Murton's Case for Religious Liberty

Murton's two works on religious toleration, Humble Supplication and Objections Answered, call upon King James to end religious persecution in England. The plea is not simply for toleration of Baptists or even of separatists in general. Murton, as Helwys had done before him, calls for complete religious liberty for all. "No man ought to be persecuted for his religion," Murton insists in Objections Answered. Christian worshippers should come willingly, not because they have been compelled by the state to worship God in a certain manner. (3)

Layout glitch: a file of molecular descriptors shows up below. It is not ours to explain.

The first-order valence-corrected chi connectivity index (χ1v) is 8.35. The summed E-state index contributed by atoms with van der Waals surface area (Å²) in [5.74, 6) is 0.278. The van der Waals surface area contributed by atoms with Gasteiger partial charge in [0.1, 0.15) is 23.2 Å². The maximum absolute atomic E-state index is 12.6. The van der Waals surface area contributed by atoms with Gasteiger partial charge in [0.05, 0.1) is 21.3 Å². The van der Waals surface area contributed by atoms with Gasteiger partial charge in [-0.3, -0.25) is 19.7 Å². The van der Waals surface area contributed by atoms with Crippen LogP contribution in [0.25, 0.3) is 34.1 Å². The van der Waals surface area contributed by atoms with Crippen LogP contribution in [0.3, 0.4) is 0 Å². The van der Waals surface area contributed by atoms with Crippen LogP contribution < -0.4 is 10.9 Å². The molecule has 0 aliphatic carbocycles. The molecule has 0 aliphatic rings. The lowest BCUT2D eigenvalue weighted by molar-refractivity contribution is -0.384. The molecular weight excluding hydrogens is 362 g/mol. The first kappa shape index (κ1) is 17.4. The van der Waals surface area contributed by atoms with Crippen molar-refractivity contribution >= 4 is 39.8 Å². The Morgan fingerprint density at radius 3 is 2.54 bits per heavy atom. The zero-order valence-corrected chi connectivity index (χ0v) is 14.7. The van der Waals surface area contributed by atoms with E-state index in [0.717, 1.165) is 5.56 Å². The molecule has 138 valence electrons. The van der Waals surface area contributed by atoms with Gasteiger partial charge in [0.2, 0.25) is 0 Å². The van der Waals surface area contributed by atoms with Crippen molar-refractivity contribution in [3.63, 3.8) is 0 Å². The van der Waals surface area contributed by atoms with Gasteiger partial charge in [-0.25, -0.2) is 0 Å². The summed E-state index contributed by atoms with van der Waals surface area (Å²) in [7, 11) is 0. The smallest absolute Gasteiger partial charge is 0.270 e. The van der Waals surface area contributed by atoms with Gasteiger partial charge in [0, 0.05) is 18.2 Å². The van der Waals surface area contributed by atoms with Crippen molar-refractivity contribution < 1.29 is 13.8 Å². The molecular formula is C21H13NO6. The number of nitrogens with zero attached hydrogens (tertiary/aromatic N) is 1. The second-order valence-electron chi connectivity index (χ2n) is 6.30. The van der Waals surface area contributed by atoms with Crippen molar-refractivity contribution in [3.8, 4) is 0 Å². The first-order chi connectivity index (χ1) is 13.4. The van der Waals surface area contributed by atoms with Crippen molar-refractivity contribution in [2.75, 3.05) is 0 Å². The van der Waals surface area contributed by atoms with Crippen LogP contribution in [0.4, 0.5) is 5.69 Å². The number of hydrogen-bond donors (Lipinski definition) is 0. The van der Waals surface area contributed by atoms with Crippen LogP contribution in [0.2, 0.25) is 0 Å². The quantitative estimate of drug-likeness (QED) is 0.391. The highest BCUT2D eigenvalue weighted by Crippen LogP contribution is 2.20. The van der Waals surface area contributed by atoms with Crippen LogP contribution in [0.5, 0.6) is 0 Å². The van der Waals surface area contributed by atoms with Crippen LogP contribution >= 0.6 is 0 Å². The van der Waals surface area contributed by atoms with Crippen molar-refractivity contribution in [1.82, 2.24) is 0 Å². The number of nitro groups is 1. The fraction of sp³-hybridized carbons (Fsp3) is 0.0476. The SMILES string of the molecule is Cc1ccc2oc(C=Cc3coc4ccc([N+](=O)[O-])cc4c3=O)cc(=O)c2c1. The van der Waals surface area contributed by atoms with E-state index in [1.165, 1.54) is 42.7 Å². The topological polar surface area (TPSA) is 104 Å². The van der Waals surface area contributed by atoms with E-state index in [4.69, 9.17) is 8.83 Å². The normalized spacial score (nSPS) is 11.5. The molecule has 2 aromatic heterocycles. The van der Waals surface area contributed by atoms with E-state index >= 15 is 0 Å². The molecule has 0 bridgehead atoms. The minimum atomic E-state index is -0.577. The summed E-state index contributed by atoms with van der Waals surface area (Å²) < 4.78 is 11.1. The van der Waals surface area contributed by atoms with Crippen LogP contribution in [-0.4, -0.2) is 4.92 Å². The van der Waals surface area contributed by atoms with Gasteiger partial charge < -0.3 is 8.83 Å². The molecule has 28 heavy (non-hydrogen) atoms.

Both Objections Answered and Humble Supplication are infused with a strong dose of egalitarianism--especially the latter, which repeatedly refers to the bishops and other leaders of the Church of England as "the Learned." Murton juxtaposes "the Learned" with the poor and despised who historically, he says, have been the ones who tend to truly possess the Spirit of God. The Bible, he argues, can be easily understood and interpreted by even the lowliest Christians. In fact, they are usually the ones who get it right, while the "Learned" often fail (or refuse) to see the truth because the truth would cost them their positions of authority and wealth. (4) Not only do the high-ranking officials of the Church of England (or the Catholic hierarchy, which has just been replicated in England, as far as Murton is concerned) fail to understand scripture properly, but they also persecute and imprison those who do understand it--i.e., the unlearned. In some ways, Murton argues, the Church of England is worse than Rome because it allows the laity access to the Bible, but once they have read and interpreted the scriptures for themselves, tells them they cannot follow their consciences. The conclusion that Murton draws from this somewhat populist assault on the Church of England is that persecution on religious grounds is illogical, unwarranted, and hypocritical.